How Bitcoin Solved The Byzantine Generals’ Problem

Due to the decentralized nature of the blockchain, it becomes difficult to reach conclusions regarding certain activities on the network. For the computation of any data that the blockchain is processing, there needs to be a common conclusion regarding the state of data among all participants.

This conclusion, known as consensus, is one of the most important parts of the blockchain architecture.

However, due to its inherent distributed nature, participants on the blockchain will be functioning according to what incentivizes them. The decisions they take will also be based on the various kinds of information that they have on hand.

To ensure the frictionless functioning of the blockchain in a network where there are multiple discrete actors, consensus needs to be reached consistently. This is done by solving a long standing problem known as the Byzantine Generals Problem.

What Is The Byzantine Generals Problem?

The Byzantine Generals Problem is a term used in computing to denote a situation wherein certain components of a system may fail if participants don’t agree on a ‘concerted strategy’ to deal with the problem.

The problem assumes that some of the participants are corrupt, spreading misinformation or unreliable in some way. The problem can also be described as such.

If there exists a city which can only be taken over only by the concerted attack of multiple armies, the armies are required to collaborate and attack the city. However, in a situation where there are an odd number of armies, common consensus must be reached among all the participants in order to successfully mount the attack.

However, certain generals of some armies choose to disagree on attacking the city, leading to a critical system failure. The required task is not undertaken due to disagreement by unreliable actors.

This failure is known as a Byzantine Fault, and represents a situation in computing where it is unclear whether a component in a network is working properly or not. This is generally extended to blockchains as each node is considered a ‘general’ who contributes to the consensus of a network.

Solutions To Achieving Byzantine Fault Tolerance (BFT)

There are multiple solutions that were proposed before the implementation of a true Byzantine Fault-tolerant consensus mechanism in the form of Bitcoin’s Proof-of-Work algorithm.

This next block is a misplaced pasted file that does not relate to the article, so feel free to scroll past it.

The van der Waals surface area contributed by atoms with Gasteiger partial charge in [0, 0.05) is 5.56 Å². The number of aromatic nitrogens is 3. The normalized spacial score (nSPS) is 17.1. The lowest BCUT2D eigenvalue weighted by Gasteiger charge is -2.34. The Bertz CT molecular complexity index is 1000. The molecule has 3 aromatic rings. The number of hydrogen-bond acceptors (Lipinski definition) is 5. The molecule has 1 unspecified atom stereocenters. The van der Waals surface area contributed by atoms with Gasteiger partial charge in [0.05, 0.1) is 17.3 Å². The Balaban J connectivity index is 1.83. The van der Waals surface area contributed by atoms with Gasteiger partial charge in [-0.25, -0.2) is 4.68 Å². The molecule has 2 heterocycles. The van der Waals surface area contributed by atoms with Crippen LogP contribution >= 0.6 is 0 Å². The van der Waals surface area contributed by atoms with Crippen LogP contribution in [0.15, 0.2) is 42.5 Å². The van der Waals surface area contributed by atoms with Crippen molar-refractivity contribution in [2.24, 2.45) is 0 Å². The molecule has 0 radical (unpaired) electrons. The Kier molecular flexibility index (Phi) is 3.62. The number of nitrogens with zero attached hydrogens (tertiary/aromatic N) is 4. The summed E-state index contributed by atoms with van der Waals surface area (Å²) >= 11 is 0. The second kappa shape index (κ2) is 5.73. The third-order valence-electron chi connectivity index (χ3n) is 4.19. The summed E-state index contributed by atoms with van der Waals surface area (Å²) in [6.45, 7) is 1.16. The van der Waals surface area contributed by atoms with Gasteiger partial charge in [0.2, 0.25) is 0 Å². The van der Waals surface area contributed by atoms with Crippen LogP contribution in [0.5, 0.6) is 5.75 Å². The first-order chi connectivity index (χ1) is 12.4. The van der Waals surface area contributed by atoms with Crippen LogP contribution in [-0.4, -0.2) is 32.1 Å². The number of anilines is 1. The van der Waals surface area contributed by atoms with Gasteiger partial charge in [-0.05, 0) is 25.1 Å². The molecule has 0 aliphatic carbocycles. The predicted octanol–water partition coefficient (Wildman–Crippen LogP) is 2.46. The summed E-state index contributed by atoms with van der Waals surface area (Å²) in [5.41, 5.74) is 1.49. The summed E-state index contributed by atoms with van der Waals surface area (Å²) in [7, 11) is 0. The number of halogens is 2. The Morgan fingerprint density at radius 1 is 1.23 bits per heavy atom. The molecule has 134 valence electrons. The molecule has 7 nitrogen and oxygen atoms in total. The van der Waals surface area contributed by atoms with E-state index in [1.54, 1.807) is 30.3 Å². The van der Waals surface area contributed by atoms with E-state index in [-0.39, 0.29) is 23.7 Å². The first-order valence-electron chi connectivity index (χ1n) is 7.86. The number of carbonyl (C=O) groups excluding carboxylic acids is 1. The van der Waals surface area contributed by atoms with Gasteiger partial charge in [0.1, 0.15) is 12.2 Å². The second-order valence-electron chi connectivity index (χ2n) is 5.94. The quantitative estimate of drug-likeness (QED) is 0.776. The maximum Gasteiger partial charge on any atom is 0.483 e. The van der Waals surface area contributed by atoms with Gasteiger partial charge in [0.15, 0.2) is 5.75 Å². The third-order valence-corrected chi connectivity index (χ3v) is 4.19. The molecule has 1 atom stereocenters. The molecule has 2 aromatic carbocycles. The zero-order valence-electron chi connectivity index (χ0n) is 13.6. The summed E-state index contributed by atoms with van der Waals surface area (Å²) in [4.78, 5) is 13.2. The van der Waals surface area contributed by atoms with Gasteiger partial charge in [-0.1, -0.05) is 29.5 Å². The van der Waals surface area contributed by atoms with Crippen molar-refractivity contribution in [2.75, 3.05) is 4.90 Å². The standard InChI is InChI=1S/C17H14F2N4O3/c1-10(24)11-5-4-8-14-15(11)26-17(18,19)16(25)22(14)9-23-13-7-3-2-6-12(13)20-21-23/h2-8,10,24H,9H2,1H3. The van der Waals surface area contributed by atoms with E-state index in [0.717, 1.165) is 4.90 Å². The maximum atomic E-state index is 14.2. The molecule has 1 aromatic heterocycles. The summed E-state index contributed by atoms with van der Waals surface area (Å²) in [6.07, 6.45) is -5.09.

One of the first BFT systems is only possible if the number of malicious actors is not more than 1/3rd of the total number of actors on the network. Another BFT system also adds unforgettable message signatures to ensure that messaging is verified. This can be conducted through public-private key encryption.

This led to the creation of many BFT algorithms such as the Practical BFT algorithm proposed by Miguel Castro and Barbara Liskov in 1999. The PBFT algorithm spawned multiple other BFT algorithms that improved on it in many ways.

Why Is Consensus Required In A Blockchain?

BFT is one of the most important parts of ensuring that a blockchain functions smoothly, as the chain will undoubtedly have multiple actors. In the case of Bitcoin, BFT was required in order to reach a common conclusion regarding the order of transactions.

For example, if A has a balance of 1 BTC and sends 1 BTC to Z, and then tries to send 1 BTC to X, the second transaction should not be processed. The order has to be decided in a unified way so as to not allow the double-spending of the 1 BTC by A, which would undermine the purpose of the network.

Moreover, in the case of the network not being BFT, a malicious party could broadcast transactions that are not legitimate, which takes away from the usability of the system as a payment mechanism.

To combat this, the network nodes that process the transaction, known as miners, agree upon a single version of truth of transaction ordering. They do this through a ‘game’ of mathematical chance that is fair and equal to all the players, requiring a set amount of computing ‘work’ to be done in order to decide the order.

In the words of Satoshi Nakamoto, the creator of Bitcoin,

“They use a proof-of-work chain to solve the problem. The proof-of-work is so difficult, it’s expected to take 10 minutes of them all working at once before one of them finds a solution. Once one of the generals finds a proof-of-work, he broadcasts it to the network, and everyone changes their current proof-of-work computation to include that proof-of-work.”

This offers a verifiable method of seeing the work done by the chain, as the proof-of-work is visible to everyone on the network. This process requires a lot of computing power that continues to increase as the number of participants on the network increase.

Even as there were other BFT mechanisms, the execution of Bitcoin is one of the more novel methods of ensuring that BFT is maintained. Moreover, it represents one of the first real, sustainable and scalable models of BFT for a real-world purpose.

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